Do you and I have a moral obligation to vote this November? Is it unpatriotic or wrong to decline to choose the lesser of two evils?
In times like these, we seek wisdom from the works of great men. But sometimes, maxims are contradictory. The wildly popular “Hamilton” musical, for example, suggests we are compelled to choose. (Facing a difficult choice in 1800, in the musical, Hamilton concludes, “when all is said and done, Jefferson has beliefs; Burr has none.”) On the other hand, a popular meme quoting C.S. Lewis’s Mere Christianity suggests the exact opposite.
I’m not the only person struggling to answer this question and confront this conundrum. Arguing that “The election is a train wreck,” the Washington Post’s Mark Thiessen equates the choice between Hillary Clinton and Donald Trump to the “Trolley problem.”
If you’re unfamiliar with the social science thought experiment, it forces you to confront a terrible choice.
As Thiessen explains,
Imagine you are walking along the train tracks when you spot a runaway train hurtling toward five unsuspecting track workers. Fortunately, there is a signal lever in front of you. If you pull it, you can divert the train to another track and save five people. Seems like an easy decision. Except for one problem: There is one unsuspecting worker on the other track. If you divert the train, you will be responsible for killing someone who would otherwise not be in danger.
Thiessen goes to great lengths to document why our options this November are both utterly unacceptable. But while the “Trolley problem” and the “Election problem” both require pulling an awful lever, his analogy doesn’t really capture the way I feel about this ethical conundrum.
For one thing, even when he ups the ante and suggests the lone person on the track might be a close relative, the utilitarian choice (saving the greatest number of lives) is very clear. Unfortunately, I don’t think that is the case with this election. It is impossible to know which candidate would make the worse president.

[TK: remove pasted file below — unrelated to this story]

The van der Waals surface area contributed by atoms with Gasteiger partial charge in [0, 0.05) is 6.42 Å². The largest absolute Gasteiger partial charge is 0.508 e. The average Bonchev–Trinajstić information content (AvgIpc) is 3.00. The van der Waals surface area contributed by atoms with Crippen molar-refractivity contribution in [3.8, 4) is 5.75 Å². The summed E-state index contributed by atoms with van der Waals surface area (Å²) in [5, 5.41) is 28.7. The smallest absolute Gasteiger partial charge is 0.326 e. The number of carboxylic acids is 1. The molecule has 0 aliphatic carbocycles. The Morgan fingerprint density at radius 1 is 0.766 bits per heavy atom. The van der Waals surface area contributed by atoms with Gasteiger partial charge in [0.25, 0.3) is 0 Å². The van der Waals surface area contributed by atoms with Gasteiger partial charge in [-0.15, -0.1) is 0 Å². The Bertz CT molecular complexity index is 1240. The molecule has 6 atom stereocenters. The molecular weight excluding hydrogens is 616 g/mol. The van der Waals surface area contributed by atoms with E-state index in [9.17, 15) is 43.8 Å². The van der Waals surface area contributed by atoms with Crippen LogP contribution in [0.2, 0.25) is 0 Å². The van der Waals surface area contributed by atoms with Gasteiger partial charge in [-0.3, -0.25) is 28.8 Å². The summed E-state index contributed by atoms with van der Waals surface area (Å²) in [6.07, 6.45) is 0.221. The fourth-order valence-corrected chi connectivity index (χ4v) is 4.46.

To me, at least, a similar experiment comes closer to expressing how I feel about this election:
You are on a footbridge overlooking the track, where five people are tied down and the trolley is rushing toward them. There is no spur this time, but near you on the bridge is a chubby man. If you heave him over the side, he will fall on the track and his bulk will stop the trolley. He will die in the process. What do you do? (We presume your own body is too svelte to stop the trolley, should you be considering noble self-sacrifice.)
Logically, there should be no difference between pulling the lever to kill one innocent person (while saving more lives) and hurling one fat man to his death. But, as author Sarah Bakewell notes, “Surveys suggest that up to 90 percent of us would throw the lever…while a similar percentage think the Fat Man should not be thrown off the bridge.”
The reason for this disparity, explains Bakewell, is that the “thought of seizing a random bystander, ignoring his screams, wrestling him to the railing and tumbling him over is too much.”
That’s how I feel about this election. Some have suggested that not voting for Trump is tantamount to voting for Clinton. This strikes me as a bogus argument. By passively not voting, you simply wash your hands of it. For good or bad, it turns out the way it would have turned out, had you not intervened. It is by taking overt action — grabbing that ballot and wrestling it to the railing — that we become truly complicit.
This is not to say that silence equals consent. I have criticized both candidates for their sins. But I can’t, in good conscience, vote for either of them.
Jesus, take the wheel, err, the lever.
* Note: I reserve the right to change my mind, if situations change. There are still 84 days until the election. It’s impossible to predict what world events might intervene. In the unlikely event that I do decide to cast a vote (which could even be for a third-party candidate), I will explain my decision to you here.